The flu is a highly infectious virus. It tends to occur seasonally, and is usually around during the winter months. During pregnancy, your weakened immune system means you have an increased risk of catching flu. The weakened immune system also puts you at a greater, though still very small, risk of developing complications if you do contract the virus.
Flu vaccine during pregnancy
Pregnant women are offered the flu vaccine each year. Usually offered in the fall, it takes a couple of weeks for you to develop an immunity after the shot. The flu vaccine is considered safe to administer at any point during pregnancy. There is no need to wait until your second trimester, as the vaccine is considered safe even during early pregnancy.
If you have not been offered the flu vaccine, speak to your healthcare provider to find out why. It is not possible to catch flu from the vaccine, although you may experience some mild side effects that mimic flu symptoms. As with all vaccines, there are a number of possible side effects, please ask your healthcare provider about these before being vaccinated. There is a nasal spray flu vaccine available, but this is not suitable for use during pregnancy.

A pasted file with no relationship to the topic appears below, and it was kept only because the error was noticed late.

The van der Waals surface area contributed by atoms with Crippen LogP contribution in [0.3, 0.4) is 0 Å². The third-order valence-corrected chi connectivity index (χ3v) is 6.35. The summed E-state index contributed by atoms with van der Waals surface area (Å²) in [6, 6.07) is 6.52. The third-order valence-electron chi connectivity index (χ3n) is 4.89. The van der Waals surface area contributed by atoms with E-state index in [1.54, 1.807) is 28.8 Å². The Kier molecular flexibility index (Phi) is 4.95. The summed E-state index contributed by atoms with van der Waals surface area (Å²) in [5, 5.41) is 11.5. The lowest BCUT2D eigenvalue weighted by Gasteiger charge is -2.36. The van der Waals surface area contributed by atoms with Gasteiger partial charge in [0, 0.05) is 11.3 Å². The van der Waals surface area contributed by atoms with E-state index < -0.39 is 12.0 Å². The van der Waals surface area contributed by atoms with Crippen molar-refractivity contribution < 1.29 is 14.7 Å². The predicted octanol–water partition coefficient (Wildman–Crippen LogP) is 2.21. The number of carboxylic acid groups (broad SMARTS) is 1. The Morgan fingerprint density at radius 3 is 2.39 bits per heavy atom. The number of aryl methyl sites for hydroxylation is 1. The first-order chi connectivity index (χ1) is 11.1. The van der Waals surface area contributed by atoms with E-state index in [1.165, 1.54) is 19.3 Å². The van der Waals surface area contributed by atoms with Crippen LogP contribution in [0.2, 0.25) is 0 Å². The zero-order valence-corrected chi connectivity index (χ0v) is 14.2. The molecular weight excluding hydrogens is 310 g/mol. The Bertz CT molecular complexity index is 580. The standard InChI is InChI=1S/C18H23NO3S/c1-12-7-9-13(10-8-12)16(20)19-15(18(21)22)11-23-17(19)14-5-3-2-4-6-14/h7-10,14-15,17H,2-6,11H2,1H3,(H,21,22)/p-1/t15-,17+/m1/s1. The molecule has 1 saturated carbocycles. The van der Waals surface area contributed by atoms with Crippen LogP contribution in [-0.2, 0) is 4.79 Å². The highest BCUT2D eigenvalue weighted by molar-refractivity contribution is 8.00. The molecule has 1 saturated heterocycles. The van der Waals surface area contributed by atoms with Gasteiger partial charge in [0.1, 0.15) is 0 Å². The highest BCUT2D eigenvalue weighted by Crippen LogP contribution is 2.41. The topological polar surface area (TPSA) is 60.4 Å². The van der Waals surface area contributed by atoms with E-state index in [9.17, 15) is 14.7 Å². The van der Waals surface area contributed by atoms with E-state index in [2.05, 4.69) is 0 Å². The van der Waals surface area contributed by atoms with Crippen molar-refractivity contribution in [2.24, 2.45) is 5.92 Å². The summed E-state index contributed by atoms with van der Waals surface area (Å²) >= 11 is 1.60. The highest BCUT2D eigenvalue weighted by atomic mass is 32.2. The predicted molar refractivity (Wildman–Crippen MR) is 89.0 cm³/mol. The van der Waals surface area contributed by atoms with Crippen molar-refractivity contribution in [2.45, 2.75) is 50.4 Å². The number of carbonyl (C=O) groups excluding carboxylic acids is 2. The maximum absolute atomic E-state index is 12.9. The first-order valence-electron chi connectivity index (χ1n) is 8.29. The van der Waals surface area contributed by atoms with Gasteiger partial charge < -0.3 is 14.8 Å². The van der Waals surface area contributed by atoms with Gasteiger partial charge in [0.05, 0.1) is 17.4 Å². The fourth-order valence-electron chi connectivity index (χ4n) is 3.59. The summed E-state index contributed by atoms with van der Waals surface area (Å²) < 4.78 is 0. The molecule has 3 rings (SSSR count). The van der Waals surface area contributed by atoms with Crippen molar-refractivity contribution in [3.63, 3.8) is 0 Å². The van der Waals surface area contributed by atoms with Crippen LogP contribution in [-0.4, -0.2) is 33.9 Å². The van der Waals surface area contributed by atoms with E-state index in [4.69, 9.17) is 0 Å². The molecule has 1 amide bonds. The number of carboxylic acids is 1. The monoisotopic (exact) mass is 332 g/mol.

Symptoms of flu
If you contract flu, you will experience a fever of over 38C/100.4F, and at least two of the following symptoms:
- runny nose
- sore throat
- loss of appetite
- muscle aches
- shortness of breath
- diarrhoea or vomiting
The potential complications of suffering from flu during pregnancy include pneumonia, dehydration and difficulty breathing. If you think you may be suffering from flu, contact your healthcare provider for advice.
Treatment for flu during pregnancy
The following tips may help you to manage your flu symptoms:
- get plenty of rest
- increase your fluid intake
- eat little and often
- use cold flannels to lower your temperature
- speak to your pharmacist for advice on which over the counter medications are safe to take during pregnancy
When to call your healthcare provider
Pregnancy puts you at a slightly increased risk of a number of complications. For this reason, it’s important to seek immediate medical help if you notice any of the following symptoms:
- difficulty breathing
- shortness of breath
- coughing up a bloody mucus
- turning blue
- pressure or pain in your chest or abdomen
- severe vomiting
- reduced foetal movements
- a high fever that cannot be lowered with over the counter medications
Written by Fiona (@Fiona_Peacock), mother, writer and lover of all things baby related.
This information is not intended to replace the advice of a trained medical doctor. Health & Parenting Ltd disclaims any liability for the decisions you make based on this information, which is provided to you on a general information basis only and not as a substitute for personalized medical advice. All contents copyright © Health & Parenting Ltd 2018. All rights reserved.